Development Threatening Crops Agricultural Experts Say
Written by Eric Kalis on April 12, 2007
By Eric Kalis
Residential development encroaching on South Miami-Dade County agricultural areas threatens the area’s crop supply, agriculture experts say, and is enticing farmers to sell their acreage to cash in on higher land values.
Dense residential buildings rising in the area are misplaced, say the area’s two county commissioners, who said they would like to see developments closer to mass transit.
The lack of an adequate buffer between residential development and farmland is causing friction between farmers and new residents, said Homestead farmer John Alger, an officer at the Dade County Farm Bureau. Farmers "don’t make great neighbors," Mr. Alger said. "We stink and are noisy. It is not what people want to see in their backyards."
Some farmers fear lawsuits from nearby residents who could be exposed to pesticides used to protect crops, said Mr. Alger, who is trying to unload several hundred acres inside the Urban Development Boundary, a border established in 1975 along the county’s southern and western borders. Development west and south of the boundary is limited to one house every five acres.
It’s easier for farmers to sell valuable land rather than attempt to work without disrupting their neighbors, Mr. Alger said.
"We have to use pesticides early in the morning for fear of someone getting a headache and thinking we caused it," he said. "We don’t want people getting ideas in this litigious society."
Four farmers recently shut down operations at the Florida City farmer’s market, one of the state’s oldest open produce markets, said Patricia Robbins, founder of Farm Share, a nonprofit food-recovery program in Florida City. Other farmers cannot resist lucrative offers from developers for their land, she said.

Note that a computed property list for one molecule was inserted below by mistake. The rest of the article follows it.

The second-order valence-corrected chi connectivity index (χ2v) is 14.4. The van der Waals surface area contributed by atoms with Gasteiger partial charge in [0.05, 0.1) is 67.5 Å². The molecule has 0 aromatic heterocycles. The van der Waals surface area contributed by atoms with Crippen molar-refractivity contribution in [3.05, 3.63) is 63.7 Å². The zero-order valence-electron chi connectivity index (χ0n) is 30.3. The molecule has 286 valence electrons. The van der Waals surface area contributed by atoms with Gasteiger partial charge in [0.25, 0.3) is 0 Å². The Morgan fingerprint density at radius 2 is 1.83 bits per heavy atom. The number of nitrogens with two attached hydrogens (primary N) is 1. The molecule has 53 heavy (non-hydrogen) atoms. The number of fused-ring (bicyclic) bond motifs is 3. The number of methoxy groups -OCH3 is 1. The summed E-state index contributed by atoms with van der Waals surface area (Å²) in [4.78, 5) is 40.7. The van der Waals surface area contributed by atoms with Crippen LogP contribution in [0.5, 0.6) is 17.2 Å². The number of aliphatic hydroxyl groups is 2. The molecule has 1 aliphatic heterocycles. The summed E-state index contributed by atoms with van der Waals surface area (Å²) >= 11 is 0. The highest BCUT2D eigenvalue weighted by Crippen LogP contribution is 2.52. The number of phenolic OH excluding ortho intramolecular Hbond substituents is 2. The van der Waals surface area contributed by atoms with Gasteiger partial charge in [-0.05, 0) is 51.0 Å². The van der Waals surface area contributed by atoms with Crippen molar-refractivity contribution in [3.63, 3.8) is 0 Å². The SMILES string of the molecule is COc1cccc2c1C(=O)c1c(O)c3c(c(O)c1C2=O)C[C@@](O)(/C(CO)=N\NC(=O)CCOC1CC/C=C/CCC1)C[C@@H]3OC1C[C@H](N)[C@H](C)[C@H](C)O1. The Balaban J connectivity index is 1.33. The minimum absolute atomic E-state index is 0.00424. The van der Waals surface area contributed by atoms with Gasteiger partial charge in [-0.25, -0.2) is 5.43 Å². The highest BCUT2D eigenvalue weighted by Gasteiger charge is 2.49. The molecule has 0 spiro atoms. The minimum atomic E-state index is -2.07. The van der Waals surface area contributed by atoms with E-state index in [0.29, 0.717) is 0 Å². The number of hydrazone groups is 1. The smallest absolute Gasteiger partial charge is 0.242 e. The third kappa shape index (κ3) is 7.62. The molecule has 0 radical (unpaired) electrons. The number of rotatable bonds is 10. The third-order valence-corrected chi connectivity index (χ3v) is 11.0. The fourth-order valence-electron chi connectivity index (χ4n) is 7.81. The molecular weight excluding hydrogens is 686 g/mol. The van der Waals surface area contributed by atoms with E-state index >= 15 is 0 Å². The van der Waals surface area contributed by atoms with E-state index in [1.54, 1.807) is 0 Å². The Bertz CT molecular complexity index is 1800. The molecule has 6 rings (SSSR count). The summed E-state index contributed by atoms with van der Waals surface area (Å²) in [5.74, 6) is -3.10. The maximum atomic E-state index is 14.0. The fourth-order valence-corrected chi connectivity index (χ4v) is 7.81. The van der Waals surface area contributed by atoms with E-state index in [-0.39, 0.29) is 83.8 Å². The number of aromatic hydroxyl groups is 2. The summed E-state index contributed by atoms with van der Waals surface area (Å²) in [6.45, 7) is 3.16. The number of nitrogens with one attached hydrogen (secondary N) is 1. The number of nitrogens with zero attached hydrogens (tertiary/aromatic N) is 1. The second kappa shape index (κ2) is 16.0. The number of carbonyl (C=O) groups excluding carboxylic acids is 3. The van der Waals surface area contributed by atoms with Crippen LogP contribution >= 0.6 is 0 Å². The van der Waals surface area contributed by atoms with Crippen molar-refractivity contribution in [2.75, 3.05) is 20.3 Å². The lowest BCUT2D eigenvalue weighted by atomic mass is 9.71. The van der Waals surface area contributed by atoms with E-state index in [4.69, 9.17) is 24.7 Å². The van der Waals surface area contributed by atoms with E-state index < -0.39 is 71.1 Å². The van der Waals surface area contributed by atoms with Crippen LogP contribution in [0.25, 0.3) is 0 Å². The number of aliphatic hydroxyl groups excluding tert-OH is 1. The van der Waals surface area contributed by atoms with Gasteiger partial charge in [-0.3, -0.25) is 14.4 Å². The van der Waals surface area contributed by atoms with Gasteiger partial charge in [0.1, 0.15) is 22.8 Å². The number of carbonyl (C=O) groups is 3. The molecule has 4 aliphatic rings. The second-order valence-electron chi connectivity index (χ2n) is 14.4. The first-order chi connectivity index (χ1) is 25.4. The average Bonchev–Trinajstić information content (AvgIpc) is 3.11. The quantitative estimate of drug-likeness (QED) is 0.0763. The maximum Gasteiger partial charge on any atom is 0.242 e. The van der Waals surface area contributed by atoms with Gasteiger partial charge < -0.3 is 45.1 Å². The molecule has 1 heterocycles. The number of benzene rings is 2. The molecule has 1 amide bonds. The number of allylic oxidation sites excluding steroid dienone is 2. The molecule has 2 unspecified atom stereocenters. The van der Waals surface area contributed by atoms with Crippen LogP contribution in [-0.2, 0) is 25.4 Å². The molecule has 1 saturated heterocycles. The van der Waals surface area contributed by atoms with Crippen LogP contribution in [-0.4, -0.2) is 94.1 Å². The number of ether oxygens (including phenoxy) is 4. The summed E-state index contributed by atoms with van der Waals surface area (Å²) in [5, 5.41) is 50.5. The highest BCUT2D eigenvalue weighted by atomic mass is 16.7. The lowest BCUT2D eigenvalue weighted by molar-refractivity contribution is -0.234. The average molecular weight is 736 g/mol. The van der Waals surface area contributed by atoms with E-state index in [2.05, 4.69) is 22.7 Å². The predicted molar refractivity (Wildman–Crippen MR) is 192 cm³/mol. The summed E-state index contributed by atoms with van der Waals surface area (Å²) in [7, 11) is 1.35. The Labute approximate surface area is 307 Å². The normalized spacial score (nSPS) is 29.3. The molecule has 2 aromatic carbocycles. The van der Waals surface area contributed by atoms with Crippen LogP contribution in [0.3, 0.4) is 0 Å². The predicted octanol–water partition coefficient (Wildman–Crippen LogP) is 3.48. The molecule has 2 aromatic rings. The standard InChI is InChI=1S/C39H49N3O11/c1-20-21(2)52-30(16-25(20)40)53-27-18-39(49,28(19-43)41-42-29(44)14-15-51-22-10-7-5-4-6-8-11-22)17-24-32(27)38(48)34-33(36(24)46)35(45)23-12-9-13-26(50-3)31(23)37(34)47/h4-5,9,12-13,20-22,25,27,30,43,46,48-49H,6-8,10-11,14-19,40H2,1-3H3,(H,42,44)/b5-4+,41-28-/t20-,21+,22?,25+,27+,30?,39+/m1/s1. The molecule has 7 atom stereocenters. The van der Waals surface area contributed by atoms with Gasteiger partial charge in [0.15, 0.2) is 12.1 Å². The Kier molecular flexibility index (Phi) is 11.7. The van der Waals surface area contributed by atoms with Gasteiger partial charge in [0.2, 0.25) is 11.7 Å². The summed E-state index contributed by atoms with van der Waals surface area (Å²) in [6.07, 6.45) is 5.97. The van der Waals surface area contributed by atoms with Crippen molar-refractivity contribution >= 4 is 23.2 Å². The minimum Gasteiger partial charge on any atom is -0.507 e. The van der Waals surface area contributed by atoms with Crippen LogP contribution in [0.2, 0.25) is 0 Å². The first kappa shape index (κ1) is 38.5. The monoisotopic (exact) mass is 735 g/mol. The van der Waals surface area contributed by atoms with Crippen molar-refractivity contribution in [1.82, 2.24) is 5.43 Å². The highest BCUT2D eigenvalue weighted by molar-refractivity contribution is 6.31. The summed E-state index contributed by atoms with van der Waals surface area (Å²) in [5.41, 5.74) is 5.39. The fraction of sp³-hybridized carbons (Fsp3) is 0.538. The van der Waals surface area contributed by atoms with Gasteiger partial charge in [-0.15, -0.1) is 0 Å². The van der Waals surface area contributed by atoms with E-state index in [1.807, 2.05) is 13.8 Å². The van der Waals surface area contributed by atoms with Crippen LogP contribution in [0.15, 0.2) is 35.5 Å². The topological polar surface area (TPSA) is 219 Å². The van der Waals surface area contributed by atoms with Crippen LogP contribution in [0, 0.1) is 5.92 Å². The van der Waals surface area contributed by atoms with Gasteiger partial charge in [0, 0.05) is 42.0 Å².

"This is 100% caused by development," Ms. Robbins said. "One farmer sold his land for $100,000 an acre, and it was resold for $150,000 an acre. A farmer cannot afford to keep the land when it has such a high value to put homes on."
The increasing number of farmers going out of business in South Miami-Dade is resulting in a scarcity of locally grown fruits and vegetables, Ms. Robbins said. So organizations such as Farm Share spend money on truckers and fuel to pick up fresh produce from the region’s ports.
County commissioners are "treading on dangerous water" by allowing development so close to agricultural areas, said Commissioner Katy Sorenson. "This is a compatibility issue," she said. Agriculture "is an important industry for Miami-Dade. It would be tragic to create residential [development] where we have a thriving industry."
Housing development should be concentrated nearer mass transit, said Ms. Sorenson, a proponent of maintaining the current Urban Development Boundary. County commissioners must reinforce that idea to federal officials when asking for funds to expand Metrorail, she said.
The county is facing dual challenges of supplying more housing to meet demand and protecting agriculture, said Commissioner Dennis Moss. The "constant tug-of-war" underscores a need to focus on building out transit corridors, he said.
That kind of smart growth could help protect farmers and South Miami-Dade residents, said Mr. Alger, who supports controlled expansion of the Urban Development Boundary.
"The Urban Development Boundary was not meant to be a fixed line when it was implemented," Mr. Alger said. "Now suddenly it is a fixed line. Let the supply and demand dictate [the boundary’s expansion]. If the inventory inside the boundary decreases, there is nothing wrong with expanding smartly and slowly."